- Maintain thorough, accurate and timely patient assessment and monitoring, which are core nursing functions.
- Communicate in a timely and accurate manner both initial and ongoing findings regarding the patient’s status and response to treatment.
- Provide and document the practitioner notification of a change in condition/symptoms/patient concerns and document the practitioner’s response and/or orders.
- Report any patient incident, injury or adverse outcome and subsequent treatment/response to risk management or the legal department.
- Establish a social media and electronic communication policy. The policy should include written guidelines that protect patient privacy, prohibit misleading and harassing statements and designate individuals who can speak on behalf of the organization.
- Provide staff training to all new employees and annually thereafter. Sessions should cover such key concerns as social networking rules and etiquette, parameters for use during working and non-working hours, potential legal perils, patient confidentiality issues and disciplinary consequences for misuse. Training session content and attendance should be documented.
- Institute an environment that makes it easy for employees to identify misconduct or breaches related to social media and report them in accordance to policies.
Guide to Sample Risk Management Plan
Risk Management is an integral part of a healthcare professional’s standard business practice. Risk Management activities include identifying and evaluating risks, followed by implementing the most advantageous methods of reducing or eliminating these risks — a good Risk Management Plan will help you perform these steps quickly and easily!
Visit www.nso.com/riskplan to access the Risk Management Plan created by NSO and CNA. We encourage you to use this as a guide to develop your own Risk Management Plan to meet the specific needs of your healthcare practice.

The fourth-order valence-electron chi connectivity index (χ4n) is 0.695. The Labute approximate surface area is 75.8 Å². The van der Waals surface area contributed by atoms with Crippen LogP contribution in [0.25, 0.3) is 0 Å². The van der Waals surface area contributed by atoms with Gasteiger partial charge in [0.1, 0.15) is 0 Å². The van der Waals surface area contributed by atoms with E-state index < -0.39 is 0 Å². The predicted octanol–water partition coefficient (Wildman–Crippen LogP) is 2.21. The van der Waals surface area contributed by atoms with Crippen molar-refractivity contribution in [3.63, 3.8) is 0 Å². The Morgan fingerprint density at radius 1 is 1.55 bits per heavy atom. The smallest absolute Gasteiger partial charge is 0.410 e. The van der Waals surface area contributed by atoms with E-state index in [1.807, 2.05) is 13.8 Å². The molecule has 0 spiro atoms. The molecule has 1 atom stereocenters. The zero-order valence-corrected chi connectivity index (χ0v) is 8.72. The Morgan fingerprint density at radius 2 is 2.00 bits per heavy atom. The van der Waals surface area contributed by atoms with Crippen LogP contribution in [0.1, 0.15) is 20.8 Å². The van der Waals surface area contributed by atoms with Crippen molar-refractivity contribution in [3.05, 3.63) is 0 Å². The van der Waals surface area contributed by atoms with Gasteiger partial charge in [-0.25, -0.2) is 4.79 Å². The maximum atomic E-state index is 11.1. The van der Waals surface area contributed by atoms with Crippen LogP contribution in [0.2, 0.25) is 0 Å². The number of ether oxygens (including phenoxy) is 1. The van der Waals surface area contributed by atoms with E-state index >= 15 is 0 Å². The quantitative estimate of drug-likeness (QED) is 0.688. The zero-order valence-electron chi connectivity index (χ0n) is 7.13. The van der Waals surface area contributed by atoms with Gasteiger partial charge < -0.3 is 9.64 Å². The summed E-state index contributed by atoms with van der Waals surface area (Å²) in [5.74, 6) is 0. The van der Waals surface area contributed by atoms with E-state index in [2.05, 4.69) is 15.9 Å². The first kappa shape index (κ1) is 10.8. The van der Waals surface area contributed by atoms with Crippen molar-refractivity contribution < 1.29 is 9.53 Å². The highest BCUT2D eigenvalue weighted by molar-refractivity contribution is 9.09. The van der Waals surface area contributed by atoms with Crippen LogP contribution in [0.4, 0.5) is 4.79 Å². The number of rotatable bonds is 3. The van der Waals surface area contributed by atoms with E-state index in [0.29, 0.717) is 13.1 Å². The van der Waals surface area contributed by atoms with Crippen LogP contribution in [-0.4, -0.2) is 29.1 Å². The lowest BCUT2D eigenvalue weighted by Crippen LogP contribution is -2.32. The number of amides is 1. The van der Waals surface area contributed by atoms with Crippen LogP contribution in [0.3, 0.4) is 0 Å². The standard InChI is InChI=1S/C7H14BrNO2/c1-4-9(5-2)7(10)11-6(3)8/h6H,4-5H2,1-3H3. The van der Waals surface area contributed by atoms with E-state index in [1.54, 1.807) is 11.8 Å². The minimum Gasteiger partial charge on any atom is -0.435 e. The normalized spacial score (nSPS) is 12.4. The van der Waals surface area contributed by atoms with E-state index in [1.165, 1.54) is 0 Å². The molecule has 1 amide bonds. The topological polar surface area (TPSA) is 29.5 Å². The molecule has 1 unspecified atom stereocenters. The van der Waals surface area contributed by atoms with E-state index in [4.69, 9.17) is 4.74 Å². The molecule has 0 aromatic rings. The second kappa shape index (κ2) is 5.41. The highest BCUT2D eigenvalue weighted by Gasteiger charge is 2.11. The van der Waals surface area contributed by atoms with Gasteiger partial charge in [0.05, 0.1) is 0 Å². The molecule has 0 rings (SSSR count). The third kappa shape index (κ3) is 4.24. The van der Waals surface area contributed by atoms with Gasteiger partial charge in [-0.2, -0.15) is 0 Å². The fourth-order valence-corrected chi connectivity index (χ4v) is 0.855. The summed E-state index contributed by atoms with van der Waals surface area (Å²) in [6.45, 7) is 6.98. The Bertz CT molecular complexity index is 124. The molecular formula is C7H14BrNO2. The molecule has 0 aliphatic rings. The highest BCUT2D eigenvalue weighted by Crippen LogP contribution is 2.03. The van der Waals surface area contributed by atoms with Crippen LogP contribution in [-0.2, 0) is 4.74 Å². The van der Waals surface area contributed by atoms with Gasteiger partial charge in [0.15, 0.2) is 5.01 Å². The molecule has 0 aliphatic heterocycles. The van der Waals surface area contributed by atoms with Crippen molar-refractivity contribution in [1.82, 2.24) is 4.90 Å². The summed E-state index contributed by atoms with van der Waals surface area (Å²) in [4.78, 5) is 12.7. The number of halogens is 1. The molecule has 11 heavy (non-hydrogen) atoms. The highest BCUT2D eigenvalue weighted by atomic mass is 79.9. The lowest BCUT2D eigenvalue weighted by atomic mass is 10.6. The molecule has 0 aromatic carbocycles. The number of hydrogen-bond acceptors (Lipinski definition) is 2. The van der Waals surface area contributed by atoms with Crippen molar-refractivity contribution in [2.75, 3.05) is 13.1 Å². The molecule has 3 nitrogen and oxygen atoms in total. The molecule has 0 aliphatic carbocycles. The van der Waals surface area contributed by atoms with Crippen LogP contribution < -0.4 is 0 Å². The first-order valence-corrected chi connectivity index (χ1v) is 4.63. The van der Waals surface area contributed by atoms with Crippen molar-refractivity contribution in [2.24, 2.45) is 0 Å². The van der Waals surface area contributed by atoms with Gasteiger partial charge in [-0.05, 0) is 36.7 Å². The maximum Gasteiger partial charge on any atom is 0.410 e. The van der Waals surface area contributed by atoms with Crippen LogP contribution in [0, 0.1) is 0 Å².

The information, examples and suggestions presented in this material have been developed from sources believed to be reliable, but they should not be construed as legal or other professional advice. CNA accepts no responsibility for the accuracy or completeness of this material and recommends the consultation with competent legal counsel and/or other professional advisors before applying this material in any particular factual situations. Please note that Internet hyperlinks cited herein are active as of the date of publication, but may be subject to change or discontinuation. This material is for illustrative purposes and is not intended to constitute a contract. Please remember that only the relevant insurance policy can provide the actual terms, coverages, amounts, conditions and exclusions for an insured. Use of the term “partnership” and/or “partner” should not be construed to represent a legally binding partnership. All products and services may not be available in all states and may be subject to change without notice. CNA is a registered trademark of CNA Financial Corporation. Copyright © 2017 CNA. All rights reserved.
This publication is intended to inform Affinity Insurance Services, Inc., customers of potential liability in their practice. It reflects general principles only. It is not intended to offer legal advice or to establish appropriate or acceptable standards of professional conduct. Readers should consult with a lawyer if they have specific concerns. Neither Affinity Insurance Services, Inc., NSO, nor CNA assumes any liability for how this information is applied in practice or for the accuracy of this information. This publication is published by Affinity Insurance Services, Inc., with headquarters at 1100 Virginia Drive, Suite 250, Fort Washington, PA 19034. Phone: (215) 773-4600. All world rights reserved. Reproduction without permission is prohibited.